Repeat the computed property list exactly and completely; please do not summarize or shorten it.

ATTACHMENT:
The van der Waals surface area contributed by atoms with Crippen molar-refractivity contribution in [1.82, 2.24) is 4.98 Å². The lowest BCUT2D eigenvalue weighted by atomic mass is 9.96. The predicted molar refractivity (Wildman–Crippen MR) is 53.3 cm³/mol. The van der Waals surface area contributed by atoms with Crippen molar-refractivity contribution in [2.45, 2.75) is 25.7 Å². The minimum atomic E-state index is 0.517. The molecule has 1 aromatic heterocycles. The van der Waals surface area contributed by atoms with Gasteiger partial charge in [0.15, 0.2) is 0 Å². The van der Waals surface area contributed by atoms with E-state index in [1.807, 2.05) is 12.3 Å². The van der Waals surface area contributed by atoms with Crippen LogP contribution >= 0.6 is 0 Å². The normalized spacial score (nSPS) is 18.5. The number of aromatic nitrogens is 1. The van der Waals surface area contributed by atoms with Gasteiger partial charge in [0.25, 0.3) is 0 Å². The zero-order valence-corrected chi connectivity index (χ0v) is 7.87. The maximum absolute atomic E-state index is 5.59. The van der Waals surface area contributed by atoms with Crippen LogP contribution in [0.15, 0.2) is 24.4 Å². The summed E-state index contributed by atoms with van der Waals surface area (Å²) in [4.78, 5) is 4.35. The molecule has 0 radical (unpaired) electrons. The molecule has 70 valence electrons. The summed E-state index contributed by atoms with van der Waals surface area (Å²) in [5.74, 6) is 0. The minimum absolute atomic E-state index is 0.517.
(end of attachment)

The van der Waals surface area contributed by atoms with Crippen molar-refractivity contribution in [1.82, 2.24) is 4.98 Å². The lowest BCUT2D eigenvalue weighted by atomic mass is 9.96. The predicted molar refractivity (Wildman–Crippen MR) is 53.3 cm³/mol. The van der Waals surface area contributed by atoms with Crippen molar-refractivity contribution in [2.45, 2.75) is 25.7 Å². The minimum atomic E-state index is 0.517. The molecule has 1 aromatic heterocycles. The van der Waals surface area contributed by atoms with Gasteiger partial charge in [0.15, 0.2) is 0 Å². The van der Waals surface area contributed by atoms with E-state index in [1.807, 2.05) is 12.3 Å². The van der Waals surface area contributed by atoms with Crippen LogP contribution >= 0.6 is 0 Å². The normalized spacial score (nSPS) is 18.5. The number of aromatic nitrogens is 1. The van der Waals surface area contributed by atoms with Gasteiger partial charge in [0.25, 0.3) is 0 Å². The zero-order valence-corrected chi connectivity index (χ0v) is 7.87. The maximum absolute atomic E-state index is 5.59. The van der Waals surface area contributed by atoms with Crippen LogP contribution in [0.15, 0.2) is 24.4 Å². The summed E-state index contributed by atoms with van der Waals surface area (Å²) in [4.78, 5) is 4.35. The molecule has 0 radical (unpaired) electrons. The molecule has 70 valence electrons. The summed E-state index contributed by atoms with van der Waals surface area (Å²) in [5.74, 6) is 0. The minimum absolute atomic E-state index is 0.517.